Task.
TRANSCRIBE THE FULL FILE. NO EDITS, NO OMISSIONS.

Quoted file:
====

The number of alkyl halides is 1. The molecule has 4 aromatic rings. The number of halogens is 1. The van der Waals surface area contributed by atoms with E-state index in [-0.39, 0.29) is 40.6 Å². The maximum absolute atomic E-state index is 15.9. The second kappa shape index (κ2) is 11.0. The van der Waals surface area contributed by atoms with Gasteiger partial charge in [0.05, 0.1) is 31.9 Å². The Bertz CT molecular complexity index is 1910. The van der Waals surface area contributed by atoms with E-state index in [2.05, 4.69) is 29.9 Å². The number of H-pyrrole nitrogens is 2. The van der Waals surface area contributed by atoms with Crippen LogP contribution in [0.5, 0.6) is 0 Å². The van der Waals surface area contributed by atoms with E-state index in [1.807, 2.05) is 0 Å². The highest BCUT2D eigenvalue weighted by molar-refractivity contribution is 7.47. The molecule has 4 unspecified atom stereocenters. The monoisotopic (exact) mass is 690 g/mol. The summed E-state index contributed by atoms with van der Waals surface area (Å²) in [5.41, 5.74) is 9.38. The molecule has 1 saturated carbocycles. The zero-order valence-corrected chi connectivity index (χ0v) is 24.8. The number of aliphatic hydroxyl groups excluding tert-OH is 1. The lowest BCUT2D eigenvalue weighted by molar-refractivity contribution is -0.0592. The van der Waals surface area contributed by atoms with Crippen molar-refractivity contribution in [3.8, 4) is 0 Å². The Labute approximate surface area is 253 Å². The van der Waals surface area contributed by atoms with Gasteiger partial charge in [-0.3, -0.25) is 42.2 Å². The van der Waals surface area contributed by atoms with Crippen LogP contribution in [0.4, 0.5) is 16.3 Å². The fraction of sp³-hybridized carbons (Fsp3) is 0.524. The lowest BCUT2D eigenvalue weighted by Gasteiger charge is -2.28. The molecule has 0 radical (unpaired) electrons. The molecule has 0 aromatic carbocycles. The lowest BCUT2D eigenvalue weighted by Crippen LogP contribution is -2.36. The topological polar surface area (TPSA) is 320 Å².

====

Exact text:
The number of alkyl halides is 1. The molecule has 4 aromatic rings. The number of halogens is 1. The van der Waals surface area contributed by atoms with E-state index in [-0.39, 0.29) is 40.6 Å². The maximum absolute atomic E-state index is 15.9. The second kappa shape index (κ2) is 11.0. The van der Waals surface area contributed by atoms with Gasteiger partial charge in [0.05, 0.1) is 31.9 Å². The Bertz CT molecular complexity index is 1910. The van der Waals surface area contributed by atoms with E-state index in [2.05, 4.69) is 29.9 Å². The number of H-pyrrole nitrogens is 2. The van der Waals surface area contributed by atoms with Crippen LogP contribution in [0.5, 0.6) is 0 Å². The van der Waals surface area contributed by atoms with E-state index in [1.807, 2.05) is 0 Å². The highest BCUT2D eigenvalue weighted by molar-refractivity contribution is 7.47. The molecule has 4 unspecified atom stereocenters. The monoisotopic (exact) mass is 690 g/mol. The summed E-state index contributed by atoms with van der Waals surface area (Å²) in [5.41, 5.74) is 9.38. The molecule has 1 saturated carbocycles. The zero-order valence-corrected chi connectivity index (χ0v) is 24.8. The number of aliphatic hydroxyl groups excluding tert-OH is 1. The lowest BCUT2D eigenvalue weighted by molar-refractivity contribution is -0.0592. The van der Waals surface area contributed by atoms with Crippen molar-refractivity contribution in [3.8, 4) is 0 Å². The Labute approximate surface area is 253 Å². The van der Waals surface area contributed by atoms with Gasteiger partial charge in [-0.3, -0.25) is 42.2 Å². The van der Waals surface area contributed by atoms with Crippen LogP contribution in [0.4, 0.5) is 16.3 Å². The fraction of sp³-hybridized carbons (Fsp3) is 0.524. The lowest BCUT2D eigenvalue weighted by Gasteiger charge is -2.28. The molecule has 0 radical (unpaired) electrons. The molecule has 0 aromatic carbocycles. The lowest BCUT2D eigenvalue weighted by Crippen LogP contribution is -2.36. The topological polar surface area (TPSA) is 320 Å².